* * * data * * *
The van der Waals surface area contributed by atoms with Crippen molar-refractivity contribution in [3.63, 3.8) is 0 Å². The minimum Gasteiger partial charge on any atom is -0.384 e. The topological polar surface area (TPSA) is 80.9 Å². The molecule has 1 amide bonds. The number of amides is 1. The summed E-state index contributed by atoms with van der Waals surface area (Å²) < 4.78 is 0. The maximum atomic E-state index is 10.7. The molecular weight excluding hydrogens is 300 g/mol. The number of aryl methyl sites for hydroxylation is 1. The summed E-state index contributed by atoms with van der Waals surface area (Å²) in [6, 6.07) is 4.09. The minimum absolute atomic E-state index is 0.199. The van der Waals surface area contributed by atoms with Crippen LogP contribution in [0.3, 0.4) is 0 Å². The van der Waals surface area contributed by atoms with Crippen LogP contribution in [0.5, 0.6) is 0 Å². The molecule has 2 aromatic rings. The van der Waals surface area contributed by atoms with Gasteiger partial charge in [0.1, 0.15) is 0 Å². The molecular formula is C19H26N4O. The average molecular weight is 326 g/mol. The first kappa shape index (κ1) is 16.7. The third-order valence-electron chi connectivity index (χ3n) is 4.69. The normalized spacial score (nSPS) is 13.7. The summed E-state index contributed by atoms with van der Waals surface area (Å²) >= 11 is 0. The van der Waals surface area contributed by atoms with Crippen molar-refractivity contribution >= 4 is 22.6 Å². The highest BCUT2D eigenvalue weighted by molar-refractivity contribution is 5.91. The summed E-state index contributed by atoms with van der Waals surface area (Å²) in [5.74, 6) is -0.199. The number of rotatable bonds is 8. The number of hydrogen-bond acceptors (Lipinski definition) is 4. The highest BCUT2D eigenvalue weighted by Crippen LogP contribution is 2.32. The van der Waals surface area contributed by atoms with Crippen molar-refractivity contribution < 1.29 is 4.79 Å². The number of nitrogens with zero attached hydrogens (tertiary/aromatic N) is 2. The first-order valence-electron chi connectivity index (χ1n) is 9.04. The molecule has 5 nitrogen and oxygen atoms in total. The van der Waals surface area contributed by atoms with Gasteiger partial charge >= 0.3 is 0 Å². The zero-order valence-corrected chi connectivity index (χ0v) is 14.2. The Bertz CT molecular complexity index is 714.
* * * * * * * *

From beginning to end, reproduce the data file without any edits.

The van der Waals surface area contributed by atoms with Crippen molar-refractivity contribution in [3.63, 3.8) is 0 Å². The minimum Gasteiger partial charge on any atom is -0.384 e. The topological polar surface area (TPSA) is 80.9 Å². The molecule has 1 amide bonds. The number of amides is 1. The summed E-state index contributed by atoms with van der Waals surface area (Å²) < 4.78 is 0. The maximum atomic E-state index is 10.7. The molecular weight excluding hydrogens is 300 g/mol. The number of aryl methyl sites for hydroxylation is 1. The summed E-state index contributed by atoms with van der Waals surface area (Å²) in [6, 6.07) is 4.09. The minimum absolute atomic E-state index is 0.199. The van der Waals surface area contributed by atoms with Crippen LogP contribution in [0.3, 0.4) is 0 Å². The van der Waals surface area contributed by atoms with Crippen LogP contribution in [0.5, 0.6) is 0 Å². The molecule has 2 aromatic rings. The van der Waals surface area contributed by atoms with Gasteiger partial charge in [0.1, 0.15) is 0 Å². The molecular formula is C19H26N4O. The average molecular weight is 326 g/mol. The first kappa shape index (κ1) is 16.7. The third-order valence-electron chi connectivity index (χ3n) is 4.69. The normalized spacial score (nSPS) is 13.7. The summed E-state index contributed by atoms with van der Waals surface area (Å²) >= 11 is 0. The van der Waals surface area contributed by atoms with Crippen molar-refractivity contribution >= 4 is 22.6 Å². The highest BCUT2D eigenvalue weighted by molar-refractivity contribution is 5.91. The summed E-state index contributed by atoms with van der Waals surface area (Å²) in [5.74, 6) is -0.199. The number of rotatable bonds is 8. The number of hydrogen-bond acceptors (Lipinski definition) is 4. The highest BCUT2D eigenvalue weighted by Crippen LogP contribution is 2.32. The van der Waals surface area contributed by atoms with Crippen molar-refractivity contribution < 1.29 is 4.79 Å². The number of nitrogens with zero attached hydrogens (tertiary/aromatic N) is 2. The first-order valence-electron chi connectivity index (χ1n) is 9.04. The molecule has 5 nitrogen and oxygen atoms in total. The van der Waals surface area contributed by atoms with Gasteiger partial charge >= 0.3 is 0 Å². The zero-order valence-corrected chi connectivity index (χ0v) is 14.2. The Bertz CT molecular complexity index is 714.